The licence copy isn't even as close as we can get to a Paignton libretto. The Pierpont Morgan Library has a draft of Act I, which was found amongst Sullivan's papers at his death. It is clear that Sullivan used this draft while he composed Act I, as he wrote musical notation on a number of pages. Sullivan finished Act I on December 17, in time to ship to England. And, the version of Act I in the Morgan libretto is considerably closer to the final version of the opera than the licence copy.
So, not only is it incorrect to equate the licence copy with the Paignton performance, the two are not close. No actual libretto from that performance has yet been discovered, but the licence copy isn't it. The best guess at a Paignton libretto would be the Morgan Act I manuscript joined to Act II of the licence copy. But, even that hypothetical text surely has some significant differences from what was actually performed.
We come next to the New York and London premieres, and both of these pose a problem. Unlike all the other Gilbert and Sullivan first nights, the libretto for Pirates was not placed on sale when the opera opened. Rather, the libretto was not published for a full six months after the London opening (nine months after New York). Neither the American nor the British libretto, therefore, represents a first-night version. Both were published late enough to comprehend post-premiere changes.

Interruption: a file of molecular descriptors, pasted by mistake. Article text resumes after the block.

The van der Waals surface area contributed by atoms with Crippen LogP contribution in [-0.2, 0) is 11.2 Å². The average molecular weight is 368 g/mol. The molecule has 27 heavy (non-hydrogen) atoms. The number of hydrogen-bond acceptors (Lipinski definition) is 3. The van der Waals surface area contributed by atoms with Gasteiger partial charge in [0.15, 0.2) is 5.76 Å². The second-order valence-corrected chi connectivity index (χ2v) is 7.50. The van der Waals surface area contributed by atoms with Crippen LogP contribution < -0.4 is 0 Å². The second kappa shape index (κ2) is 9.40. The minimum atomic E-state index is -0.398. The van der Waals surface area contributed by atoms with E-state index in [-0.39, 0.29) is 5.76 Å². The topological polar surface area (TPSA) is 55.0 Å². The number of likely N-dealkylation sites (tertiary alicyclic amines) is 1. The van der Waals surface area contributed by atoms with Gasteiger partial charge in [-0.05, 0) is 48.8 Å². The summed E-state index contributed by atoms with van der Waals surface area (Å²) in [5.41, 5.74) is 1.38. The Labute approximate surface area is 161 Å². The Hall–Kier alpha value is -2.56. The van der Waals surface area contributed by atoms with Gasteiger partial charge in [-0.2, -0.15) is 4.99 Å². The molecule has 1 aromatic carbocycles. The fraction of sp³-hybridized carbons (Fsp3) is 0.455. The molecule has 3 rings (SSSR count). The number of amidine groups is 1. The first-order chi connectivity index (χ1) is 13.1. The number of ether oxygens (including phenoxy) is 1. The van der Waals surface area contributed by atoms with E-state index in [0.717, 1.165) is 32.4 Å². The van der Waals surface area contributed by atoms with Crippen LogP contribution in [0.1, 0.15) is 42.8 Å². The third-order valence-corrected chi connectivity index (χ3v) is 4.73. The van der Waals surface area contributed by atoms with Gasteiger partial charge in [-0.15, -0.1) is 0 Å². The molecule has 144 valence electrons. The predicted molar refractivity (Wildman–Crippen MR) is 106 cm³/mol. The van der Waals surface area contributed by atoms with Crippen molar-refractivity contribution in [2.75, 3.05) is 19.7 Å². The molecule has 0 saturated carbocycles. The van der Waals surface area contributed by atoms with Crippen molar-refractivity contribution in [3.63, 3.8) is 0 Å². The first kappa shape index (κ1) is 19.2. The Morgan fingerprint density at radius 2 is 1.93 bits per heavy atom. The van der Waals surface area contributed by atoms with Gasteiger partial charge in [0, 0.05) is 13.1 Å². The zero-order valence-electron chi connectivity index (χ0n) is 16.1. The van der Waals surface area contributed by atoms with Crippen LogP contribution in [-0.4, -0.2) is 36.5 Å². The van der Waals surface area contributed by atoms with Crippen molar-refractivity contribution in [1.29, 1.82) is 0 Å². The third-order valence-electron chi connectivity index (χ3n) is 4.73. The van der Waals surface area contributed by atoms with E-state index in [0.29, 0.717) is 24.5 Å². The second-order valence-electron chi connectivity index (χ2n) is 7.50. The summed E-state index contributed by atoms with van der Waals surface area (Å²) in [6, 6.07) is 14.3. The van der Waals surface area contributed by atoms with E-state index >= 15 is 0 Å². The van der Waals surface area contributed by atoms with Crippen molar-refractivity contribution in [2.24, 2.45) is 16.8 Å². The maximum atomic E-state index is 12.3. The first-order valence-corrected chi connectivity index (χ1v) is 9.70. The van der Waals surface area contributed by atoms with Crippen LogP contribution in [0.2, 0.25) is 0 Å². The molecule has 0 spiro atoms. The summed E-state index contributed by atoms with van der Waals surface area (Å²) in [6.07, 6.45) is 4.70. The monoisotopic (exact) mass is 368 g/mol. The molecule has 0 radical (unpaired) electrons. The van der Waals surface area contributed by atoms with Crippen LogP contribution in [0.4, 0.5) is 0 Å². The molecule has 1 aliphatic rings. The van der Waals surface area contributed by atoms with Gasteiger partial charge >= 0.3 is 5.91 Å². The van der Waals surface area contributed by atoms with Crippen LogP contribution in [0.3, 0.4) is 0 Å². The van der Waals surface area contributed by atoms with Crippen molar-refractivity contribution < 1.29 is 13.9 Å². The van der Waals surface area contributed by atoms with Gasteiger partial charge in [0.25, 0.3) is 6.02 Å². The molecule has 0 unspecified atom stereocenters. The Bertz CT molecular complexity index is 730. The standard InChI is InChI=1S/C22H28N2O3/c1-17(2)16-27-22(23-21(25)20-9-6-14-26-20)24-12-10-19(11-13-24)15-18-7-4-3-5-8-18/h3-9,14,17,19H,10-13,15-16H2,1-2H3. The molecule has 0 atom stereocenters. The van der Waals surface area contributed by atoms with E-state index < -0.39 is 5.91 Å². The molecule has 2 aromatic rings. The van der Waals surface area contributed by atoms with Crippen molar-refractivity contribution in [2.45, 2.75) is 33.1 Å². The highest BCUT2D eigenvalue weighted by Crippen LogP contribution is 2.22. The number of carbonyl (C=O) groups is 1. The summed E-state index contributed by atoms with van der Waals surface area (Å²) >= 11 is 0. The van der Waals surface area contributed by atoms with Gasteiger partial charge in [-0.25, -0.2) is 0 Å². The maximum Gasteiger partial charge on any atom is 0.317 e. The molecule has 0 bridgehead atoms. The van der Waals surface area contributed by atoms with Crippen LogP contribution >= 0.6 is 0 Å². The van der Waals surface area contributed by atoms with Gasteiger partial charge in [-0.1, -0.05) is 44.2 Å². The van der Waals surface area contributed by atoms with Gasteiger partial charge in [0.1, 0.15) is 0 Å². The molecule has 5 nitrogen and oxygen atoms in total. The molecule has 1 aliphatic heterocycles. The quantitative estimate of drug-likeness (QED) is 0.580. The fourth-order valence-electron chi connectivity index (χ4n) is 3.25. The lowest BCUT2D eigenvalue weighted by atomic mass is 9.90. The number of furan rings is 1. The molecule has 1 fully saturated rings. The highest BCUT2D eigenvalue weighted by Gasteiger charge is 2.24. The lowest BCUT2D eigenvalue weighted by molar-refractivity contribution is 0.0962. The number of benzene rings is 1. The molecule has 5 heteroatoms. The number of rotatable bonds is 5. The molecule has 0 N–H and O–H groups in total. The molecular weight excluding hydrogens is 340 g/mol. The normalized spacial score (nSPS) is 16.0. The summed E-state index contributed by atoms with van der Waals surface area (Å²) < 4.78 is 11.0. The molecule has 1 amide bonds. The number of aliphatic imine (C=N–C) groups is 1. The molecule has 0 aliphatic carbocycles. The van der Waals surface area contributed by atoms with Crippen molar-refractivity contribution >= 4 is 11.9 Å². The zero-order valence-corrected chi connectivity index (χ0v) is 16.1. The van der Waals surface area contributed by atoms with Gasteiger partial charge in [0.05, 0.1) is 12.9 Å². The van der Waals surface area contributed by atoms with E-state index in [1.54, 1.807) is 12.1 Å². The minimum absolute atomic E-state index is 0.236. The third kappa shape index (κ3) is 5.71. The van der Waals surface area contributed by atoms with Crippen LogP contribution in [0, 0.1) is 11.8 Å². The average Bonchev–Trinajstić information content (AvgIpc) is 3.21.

In Ian's consolidated libretto, text he prints in dark green supposedly represents material performed at the New York opening. Text in gold supposedly represents material performed at both Paignton and New York. In fact, the only thing one can say with confidence is that the green/gold text is found in the first published American libretto. What state of the opera it represents is anyone's guess, because a vocal score was published at the same time in America, and the two sources do not agree.
For example, after Frederic and Mabel's emotional duet in Act II, the American libretto prints an eight-line recitative for Mabel, beginning with the words, "Distraction! Frederic! loved one! oh return!" This recitative is not in the vocal score. It is a well-known problem with Gilbert libretti that they were often slow to catch up with the vocal scores. Whether this recitative was cut before the New York opening or after it remains a mystery.